In college I read the book Getting to Yes by Fisher and Ury. In its fantastic simplicity, there are so many solid pieces of advice within these pages, it’s hard to pick just one to focus on today. For now, I’ll start with one of my favorites: Don’t react to emotional outbursts.
When we’re trying so hard to do our best, we can easily get caught in the moment and let our emotions take over. As Fisher and Ury articulate so well, when this happens, we tend to lose control, and in turn, lose some face. Our professionalism is truly at risk when we overreact or come to a discussion and literally lose our cool.
Strong leaders bring a sense of calm to a discussion, and can navigate through the toughest moments by staying even-keeled and open-minded. It’s a true test of strength to see if you can keep your emotions in check when the words and the feelings in the room heat up.
Why is it so easy to get so hot? Well, I like to think of it as we’re all coming to the discussion with the best of intentions. Our emotions stem from our overall goal to do our best, and when we feel we’re failing in that realm or we find our passions being challenged, it’s hard to stay cool.
I’ve said this before, but I think it’s worth revisiting: I used to react – hard. It took a long time for me to really get to a point where I learned that sharing our opinions is valuable, but battling it out is not. You don’t have to be right or win to make progress. There’s no room for the figurative boxing gloves in these heated moments. What we need to make room for is open dialogue, learning from each other, and making compromises that help us navigate to a middle ground that achieves a common goal. It sounds so easy, but it really does take practice. You’ll probably make some mistakes as you work through some of the tougher moments in life, but that is just one of the many ways we learn and grow.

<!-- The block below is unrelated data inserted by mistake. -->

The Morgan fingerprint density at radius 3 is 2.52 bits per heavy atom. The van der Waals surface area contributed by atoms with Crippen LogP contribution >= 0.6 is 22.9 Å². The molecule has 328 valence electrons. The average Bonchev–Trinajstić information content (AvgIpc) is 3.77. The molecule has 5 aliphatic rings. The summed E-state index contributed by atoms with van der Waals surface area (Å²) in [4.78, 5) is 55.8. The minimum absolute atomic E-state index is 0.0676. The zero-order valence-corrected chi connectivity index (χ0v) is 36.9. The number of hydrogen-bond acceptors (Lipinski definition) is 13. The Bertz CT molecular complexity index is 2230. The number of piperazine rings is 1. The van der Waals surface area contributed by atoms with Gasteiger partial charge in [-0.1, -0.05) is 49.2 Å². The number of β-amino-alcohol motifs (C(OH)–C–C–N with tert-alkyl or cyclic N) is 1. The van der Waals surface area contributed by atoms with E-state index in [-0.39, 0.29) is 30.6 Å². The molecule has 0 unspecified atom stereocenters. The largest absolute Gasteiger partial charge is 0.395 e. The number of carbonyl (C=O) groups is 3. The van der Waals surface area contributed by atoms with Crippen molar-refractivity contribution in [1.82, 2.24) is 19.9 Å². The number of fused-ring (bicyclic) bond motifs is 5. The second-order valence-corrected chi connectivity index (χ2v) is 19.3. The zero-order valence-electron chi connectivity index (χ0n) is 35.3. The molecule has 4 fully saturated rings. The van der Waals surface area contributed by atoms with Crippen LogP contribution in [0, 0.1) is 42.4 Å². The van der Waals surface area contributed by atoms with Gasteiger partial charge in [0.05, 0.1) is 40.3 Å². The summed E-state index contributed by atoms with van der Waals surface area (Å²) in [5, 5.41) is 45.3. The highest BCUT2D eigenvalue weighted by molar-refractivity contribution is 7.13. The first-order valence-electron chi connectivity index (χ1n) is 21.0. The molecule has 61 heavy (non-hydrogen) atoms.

If you’re willing to compromise along the way, you’ll get there easily. The trick is to compromise on your objectives, not your values. Make solid decisions, be convicted, and do the right thing. If you react, it triggers an emotional response and invites conflict, not productive compromise. Does compromising mean you’re a pushover? No way. It means you’re a business professional eager to make a group decision that everyone can feel good about, even if the objectives need to shift slightly in the process.
So, the next time the temperature heats up, take a beat and get your emotions in check. Maintain your professionalism, and remember that everyone’s heart is in a good place. If you see emotions rising, don’t react with your own heated remarks. Keep your cool and remember to always contribute positively to see productivity rise.